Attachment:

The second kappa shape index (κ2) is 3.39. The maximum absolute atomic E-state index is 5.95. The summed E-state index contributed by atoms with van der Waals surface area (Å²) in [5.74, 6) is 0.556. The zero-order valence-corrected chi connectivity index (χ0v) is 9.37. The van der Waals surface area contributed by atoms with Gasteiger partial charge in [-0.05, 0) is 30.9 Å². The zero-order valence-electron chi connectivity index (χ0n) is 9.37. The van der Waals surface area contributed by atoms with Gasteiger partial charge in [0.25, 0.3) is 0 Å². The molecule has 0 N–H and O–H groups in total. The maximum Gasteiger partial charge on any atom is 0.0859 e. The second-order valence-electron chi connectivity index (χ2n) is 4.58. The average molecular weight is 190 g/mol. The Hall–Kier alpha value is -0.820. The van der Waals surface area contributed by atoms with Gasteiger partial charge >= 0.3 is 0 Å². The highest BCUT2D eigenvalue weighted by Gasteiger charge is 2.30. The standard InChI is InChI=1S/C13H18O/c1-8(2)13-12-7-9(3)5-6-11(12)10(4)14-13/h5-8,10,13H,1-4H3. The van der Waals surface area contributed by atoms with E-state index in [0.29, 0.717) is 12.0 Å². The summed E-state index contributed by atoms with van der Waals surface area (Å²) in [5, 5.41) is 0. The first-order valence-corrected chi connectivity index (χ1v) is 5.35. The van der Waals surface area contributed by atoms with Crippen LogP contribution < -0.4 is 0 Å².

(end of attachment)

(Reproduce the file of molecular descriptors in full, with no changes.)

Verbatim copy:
The second kappa shape index (κ2) is 3.39. The maximum absolute atomic E-state index is 5.95. The summed E-state index contributed by atoms with van der Waals surface area (Å²) in [5.74, 6) is 0.556. The zero-order valence-corrected chi connectivity index (χ0v) is 9.37. The van der Waals surface area contributed by atoms with Gasteiger partial charge in [-0.05, 0) is 30.9 Å². The zero-order valence-electron chi connectivity index (χ0n) is 9.37. The van der Waals surface area contributed by atoms with Gasteiger partial charge in [0.25, 0.3) is 0 Å². The molecule has 0 N–H and O–H groups in total. The maximum Gasteiger partial charge on any atom is 0.0859 e. The second-order valence-electron chi connectivity index (χ2n) is 4.58. The average molecular weight is 190 g/mol. The Hall–Kier alpha value is -0.820. The van der Waals surface area contributed by atoms with Gasteiger partial charge >= 0.3 is 0 Å². The highest BCUT2D eigenvalue weighted by Gasteiger charge is 2.30. The standard InChI is InChI=1S/C13H18O/c1-8(2)13-12-7-9(3)5-6-11(12)10(4)14-13/h5-8,10,13H,1-4H3. The van der Waals surface area contributed by atoms with E-state index in [0.29, 0.717) is 12.0 Å². The summed E-state index contributed by atoms with van der Waals surface area (Å²) in [5, 5.41) is 0. The first-order valence-corrected chi connectivity index (χ1v) is 5.35. The van der Waals surface area contributed by atoms with Crippen LogP contribution < -0.4 is 0 Å².